A special kind of infrastructure has emerged around the West Bank, which lays bare Israel’s capacity to spatialise its colonial power and to constantly solidify its presence. Reading these spatial devices through Agamben’s work, this paper proposes a reflective attempt to read this site of contemporary occupation through a “resistant” lens as a novel take on Agamben’s spatial topology and political aesthetics. The paper offers preliminary remarks on the search for alternative theoretical construction of Agamben “potentialities”. The paper allow speculations on the heterotopian nature of Israeli produced infrastructures, perceived at once as actualised potentials in space, and spaces of potential.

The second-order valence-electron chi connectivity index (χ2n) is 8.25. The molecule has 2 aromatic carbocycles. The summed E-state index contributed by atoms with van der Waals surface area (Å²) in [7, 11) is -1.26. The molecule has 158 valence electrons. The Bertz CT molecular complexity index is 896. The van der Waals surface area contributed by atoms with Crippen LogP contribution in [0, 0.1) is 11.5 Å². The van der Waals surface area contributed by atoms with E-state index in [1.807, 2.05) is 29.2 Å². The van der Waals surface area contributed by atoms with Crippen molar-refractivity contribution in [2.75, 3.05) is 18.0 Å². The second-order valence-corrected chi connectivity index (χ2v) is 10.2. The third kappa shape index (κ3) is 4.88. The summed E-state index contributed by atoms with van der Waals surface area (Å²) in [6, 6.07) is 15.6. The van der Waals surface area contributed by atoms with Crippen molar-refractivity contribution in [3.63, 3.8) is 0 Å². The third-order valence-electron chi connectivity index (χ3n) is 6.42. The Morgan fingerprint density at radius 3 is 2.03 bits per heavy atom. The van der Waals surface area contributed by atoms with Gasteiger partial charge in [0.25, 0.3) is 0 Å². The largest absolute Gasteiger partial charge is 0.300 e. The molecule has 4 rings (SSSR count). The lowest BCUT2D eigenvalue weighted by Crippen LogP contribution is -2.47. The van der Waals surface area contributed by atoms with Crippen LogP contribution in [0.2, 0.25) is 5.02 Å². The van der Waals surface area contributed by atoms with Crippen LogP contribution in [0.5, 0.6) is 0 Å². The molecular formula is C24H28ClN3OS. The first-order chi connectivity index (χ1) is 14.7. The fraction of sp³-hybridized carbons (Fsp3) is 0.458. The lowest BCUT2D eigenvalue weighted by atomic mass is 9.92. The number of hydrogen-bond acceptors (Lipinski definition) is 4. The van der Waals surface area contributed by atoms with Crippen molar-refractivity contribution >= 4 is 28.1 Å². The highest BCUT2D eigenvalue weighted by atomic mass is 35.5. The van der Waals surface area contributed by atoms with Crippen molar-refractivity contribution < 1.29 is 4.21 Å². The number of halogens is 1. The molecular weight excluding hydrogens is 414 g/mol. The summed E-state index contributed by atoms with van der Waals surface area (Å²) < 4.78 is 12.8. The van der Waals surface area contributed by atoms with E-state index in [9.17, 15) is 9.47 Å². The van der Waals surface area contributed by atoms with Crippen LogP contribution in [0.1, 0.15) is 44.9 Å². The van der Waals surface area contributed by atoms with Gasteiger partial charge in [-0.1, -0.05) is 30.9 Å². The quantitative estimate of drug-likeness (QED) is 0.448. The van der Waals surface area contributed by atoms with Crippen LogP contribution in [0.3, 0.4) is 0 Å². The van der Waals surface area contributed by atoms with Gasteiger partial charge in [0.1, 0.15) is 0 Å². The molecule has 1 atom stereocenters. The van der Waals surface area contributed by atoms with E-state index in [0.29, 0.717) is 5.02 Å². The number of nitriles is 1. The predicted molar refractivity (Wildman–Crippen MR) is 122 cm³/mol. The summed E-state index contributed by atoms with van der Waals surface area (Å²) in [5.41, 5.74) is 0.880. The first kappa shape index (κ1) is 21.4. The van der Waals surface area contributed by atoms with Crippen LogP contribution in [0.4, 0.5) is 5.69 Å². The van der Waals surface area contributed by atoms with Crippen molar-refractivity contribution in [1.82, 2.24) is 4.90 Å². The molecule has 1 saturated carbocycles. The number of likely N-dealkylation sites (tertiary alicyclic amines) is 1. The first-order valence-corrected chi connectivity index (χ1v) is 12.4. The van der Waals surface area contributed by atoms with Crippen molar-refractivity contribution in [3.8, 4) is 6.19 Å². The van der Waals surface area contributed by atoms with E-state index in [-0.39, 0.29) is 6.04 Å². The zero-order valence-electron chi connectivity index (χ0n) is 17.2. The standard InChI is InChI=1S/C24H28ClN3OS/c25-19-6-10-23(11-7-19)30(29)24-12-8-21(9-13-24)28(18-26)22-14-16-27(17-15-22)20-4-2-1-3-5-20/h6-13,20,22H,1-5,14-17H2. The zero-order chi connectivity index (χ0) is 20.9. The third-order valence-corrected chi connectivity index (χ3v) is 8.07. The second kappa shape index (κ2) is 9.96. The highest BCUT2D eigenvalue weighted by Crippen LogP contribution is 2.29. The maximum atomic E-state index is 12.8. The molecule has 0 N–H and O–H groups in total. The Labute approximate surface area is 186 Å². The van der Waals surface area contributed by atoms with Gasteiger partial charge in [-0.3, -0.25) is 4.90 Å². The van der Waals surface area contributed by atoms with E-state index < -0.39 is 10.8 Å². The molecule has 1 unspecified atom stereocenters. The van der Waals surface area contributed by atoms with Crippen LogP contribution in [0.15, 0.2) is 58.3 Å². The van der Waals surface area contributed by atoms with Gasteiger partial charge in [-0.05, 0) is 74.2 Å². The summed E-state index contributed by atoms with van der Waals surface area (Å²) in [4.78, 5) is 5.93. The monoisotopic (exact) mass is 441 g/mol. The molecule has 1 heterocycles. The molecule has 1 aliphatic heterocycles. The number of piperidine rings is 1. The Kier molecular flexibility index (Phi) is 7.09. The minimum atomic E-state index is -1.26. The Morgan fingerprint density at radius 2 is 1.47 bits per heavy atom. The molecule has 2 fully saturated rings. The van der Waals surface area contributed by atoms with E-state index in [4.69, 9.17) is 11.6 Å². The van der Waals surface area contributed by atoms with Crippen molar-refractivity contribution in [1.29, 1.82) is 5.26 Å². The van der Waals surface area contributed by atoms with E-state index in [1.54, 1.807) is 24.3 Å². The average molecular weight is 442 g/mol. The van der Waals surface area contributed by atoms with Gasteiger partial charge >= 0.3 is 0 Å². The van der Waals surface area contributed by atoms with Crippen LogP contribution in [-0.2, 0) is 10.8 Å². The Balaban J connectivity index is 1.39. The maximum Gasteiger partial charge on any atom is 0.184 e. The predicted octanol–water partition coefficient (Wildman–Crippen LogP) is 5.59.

The title, as the study itself, has been inspired by four theoretical contributions: first, Stuart Hall’s essay “Introduction: Who Needs ‘Identity’” (in Questions of Cultural Identity, ed. Stuart Hall and Paul Du Gay. London: Sage, 1996); second, Paul Gilroy’s The Black Atlantic: Modernity and Double Consciousness, which opens with the sentence: “Striving to be both European and black requires some specific forms of double consciousness. But saying this, I do not mean to suggest taking on either or both unfinished identities necessarily exhausts subjective resources of any particular individual” (Cambridge, MA: Harvard University Press, 1993, 1). Third, Diane Davis’s question: “Is there a way to activate a sense of solidarity among singularities – a way to say ‘we’ – that doesn’t automatically exclude, that doesn’t just ask for trouble by simultaneously feeding this craving for … Gemeinschaft (in the name of which any number of ‘we’s have committed the most horrific atrocities in recorded history)?” (“‘Addicted to Love’; Or, Toward an Inessential Solidarity,” in Jac: A Journal of Composition Theory 19.3 (1999), 639); and fourth, Giorgio Agamben’s The Coming Community (Minneapolis: Minnesota Press, 1993). The article consists of four sections, the first is a short theoretical background to the notion of identity. The second section is an examination of four major collective processes, two of them collective exclusionary operations and erasure, which Arabized Jews have undergone. The third section deals with the globalization and the search for inessential solidarities among Arabized Jews. The fourth section is the conclusion to the study, in which the notion of Arab-Jewish identity is revisited.